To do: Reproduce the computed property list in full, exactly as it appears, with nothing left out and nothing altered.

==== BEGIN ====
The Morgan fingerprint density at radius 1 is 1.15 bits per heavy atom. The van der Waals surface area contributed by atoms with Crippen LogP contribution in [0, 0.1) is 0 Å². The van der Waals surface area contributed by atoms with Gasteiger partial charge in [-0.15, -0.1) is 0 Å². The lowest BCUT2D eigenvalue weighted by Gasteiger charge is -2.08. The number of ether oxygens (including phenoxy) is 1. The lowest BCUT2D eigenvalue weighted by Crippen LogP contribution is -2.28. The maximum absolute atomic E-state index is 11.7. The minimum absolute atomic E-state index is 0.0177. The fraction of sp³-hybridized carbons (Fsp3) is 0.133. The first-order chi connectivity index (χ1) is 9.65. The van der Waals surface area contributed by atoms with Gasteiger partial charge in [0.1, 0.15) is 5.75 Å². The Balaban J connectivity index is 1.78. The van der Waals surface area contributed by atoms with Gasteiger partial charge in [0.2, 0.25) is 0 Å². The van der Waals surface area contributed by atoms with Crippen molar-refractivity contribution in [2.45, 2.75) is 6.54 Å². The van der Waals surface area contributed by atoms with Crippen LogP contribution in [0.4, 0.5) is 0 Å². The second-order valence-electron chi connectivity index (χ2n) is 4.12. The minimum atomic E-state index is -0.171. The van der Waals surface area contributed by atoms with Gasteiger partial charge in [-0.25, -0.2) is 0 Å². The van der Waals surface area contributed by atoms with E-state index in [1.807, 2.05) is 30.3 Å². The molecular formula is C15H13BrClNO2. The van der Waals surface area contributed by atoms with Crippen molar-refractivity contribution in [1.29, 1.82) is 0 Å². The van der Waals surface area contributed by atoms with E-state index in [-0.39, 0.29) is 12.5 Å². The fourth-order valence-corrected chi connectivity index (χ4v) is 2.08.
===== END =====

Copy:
The Morgan fingerprint density at radius 1 is 1.15 bits per heavy atom. The van der Waals surface area contributed by atoms with Crippen LogP contribution in [0, 0.1) is 0 Å². The van der Waals surface area contributed by atoms with Gasteiger partial charge in [-0.15, -0.1) is 0 Å². The lowest BCUT2D eigenvalue weighted by Gasteiger charge is -2.08. The number of ether oxygens (including phenoxy) is 1. The lowest BCUT2D eigenvalue weighted by Crippen LogP contribution is -2.28. The maximum absolute atomic E-state index is 11.7. The minimum absolute atomic E-state index is 0.0177. The fraction of sp³-hybridized carbons (Fsp3) is 0.133. The first-order chi connectivity index (χ1) is 9.65. The van der Waals surface area contributed by atoms with Gasteiger partial charge in [0.1, 0.15) is 5.75 Å². The Balaban J connectivity index is 1.78. The van der Waals surface area contributed by atoms with Gasteiger partial charge in [0.2, 0.25) is 0 Å². The van der Waals surface area contributed by atoms with Crippen molar-refractivity contribution in [2.45, 2.75) is 6.54 Å². The van der Waals surface area contributed by atoms with Crippen LogP contribution in [0.4, 0.5) is 0 Å². The second-order valence-electron chi connectivity index (χ2n) is 4.12. The minimum atomic E-state index is -0.171. The van der Waals surface area contributed by atoms with Gasteiger partial charge in [-0.25, -0.2) is 0 Å². The van der Waals surface area contributed by atoms with E-state index in [1.807, 2.05) is 30.3 Å². The molecular formula is C15H13BrClNO2. The van der Waals surface area contributed by atoms with Crippen molar-refractivity contribution in [1.29, 1.82) is 0 Å². The van der Waals surface area contributed by atoms with E-state index in [-0.39, 0.29) is 12.5 Å². The fourth-order valence-corrected chi connectivity index (χ4v) is 2.08.